London Stories and Tips

Using the Underground

The London underground is a transport marvel for several reasons. For instance, it was the very first underground rail system in the world and boasts a wonderful history that transcends transport. When it first opened, the trains were steam engines and the carriages did not always have roofs. During WWII it was also used as a shelter to protect Londoners from German bombs. Also, it remains possibly the most complex and extensive network in the world. Even the map is a work of supreme design that is visually impressive and unique.

As wonderful as the history of the underground is, it was the present that concerned my girlfriend and I when we visited London. We wanted to get around London quickly, effectively and economically. On the final count, things were not so bad. We found that a single day travelcard came in at the rather reasonable price of 7GBP. This is more expensive than I we had found in Marseille or Lyon in France, but for a major European capital in which we would do plenty of travelling, it was good value for money.

As we arrived just three days before the Olympics we were expecting things to be extremely busy and were worried we would face some disruption in our journeys. However, we found this to absolutely not be the case. We did most of our travelling on the District and Circle lines – these took us to Tate Modern and St Paul's Cathedral as well as the museums in Kensington and finally to our bus for the journey home. The trains were extremely regular and not at all busy. The District line was a little more regular and efficient than the Circle, but both were excellent.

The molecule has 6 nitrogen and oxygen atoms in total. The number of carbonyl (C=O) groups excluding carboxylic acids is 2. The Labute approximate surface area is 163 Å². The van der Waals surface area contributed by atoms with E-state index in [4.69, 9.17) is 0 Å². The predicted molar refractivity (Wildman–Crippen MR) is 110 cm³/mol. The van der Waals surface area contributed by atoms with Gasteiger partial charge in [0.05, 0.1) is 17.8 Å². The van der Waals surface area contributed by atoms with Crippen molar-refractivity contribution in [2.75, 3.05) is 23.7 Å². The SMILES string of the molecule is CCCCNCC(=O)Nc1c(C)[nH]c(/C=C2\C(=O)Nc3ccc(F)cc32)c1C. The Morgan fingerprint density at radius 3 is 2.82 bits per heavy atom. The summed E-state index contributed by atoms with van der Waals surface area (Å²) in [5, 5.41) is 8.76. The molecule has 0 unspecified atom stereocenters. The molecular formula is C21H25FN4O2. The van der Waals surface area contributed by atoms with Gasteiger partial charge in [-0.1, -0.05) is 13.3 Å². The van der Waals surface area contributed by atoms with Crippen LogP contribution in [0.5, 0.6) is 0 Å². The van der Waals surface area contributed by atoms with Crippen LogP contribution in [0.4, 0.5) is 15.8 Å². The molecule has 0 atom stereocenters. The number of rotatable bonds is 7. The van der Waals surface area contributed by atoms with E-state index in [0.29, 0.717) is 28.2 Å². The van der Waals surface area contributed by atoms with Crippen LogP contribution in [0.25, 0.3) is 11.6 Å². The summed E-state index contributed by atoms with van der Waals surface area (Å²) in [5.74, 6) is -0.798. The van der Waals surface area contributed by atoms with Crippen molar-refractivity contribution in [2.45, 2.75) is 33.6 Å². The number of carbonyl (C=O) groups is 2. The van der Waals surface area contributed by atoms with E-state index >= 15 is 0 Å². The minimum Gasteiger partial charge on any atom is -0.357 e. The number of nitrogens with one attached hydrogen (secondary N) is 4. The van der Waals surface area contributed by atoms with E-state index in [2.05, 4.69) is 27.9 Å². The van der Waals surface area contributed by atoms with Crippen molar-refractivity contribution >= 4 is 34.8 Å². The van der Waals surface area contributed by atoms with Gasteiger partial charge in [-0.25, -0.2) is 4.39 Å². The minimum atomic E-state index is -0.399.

The only complaint I had was the quality of information passed on to passengers. The display screens in most stations displayed the next trains that would arrive. However, they only saw as far as four or five minutes into the future and gave only information on the next one or two trains. Additionally, there were scores of announcements on the audio system. We were warned to take bottles of water onto the underground, we were told that all lines were operating well and we even heard the mayor h=giving information about transport during the Olympics. However, we scarcely heard any updates about delayed trains. There were a couple of occassions when we were waiting for a train to arrive and the information screen was blank and we were given no information over the speakers.

Overall, the underground surprised me in a very positive way. I had been expecting delays and problems, but it was quick, relatively cheap and efficient.

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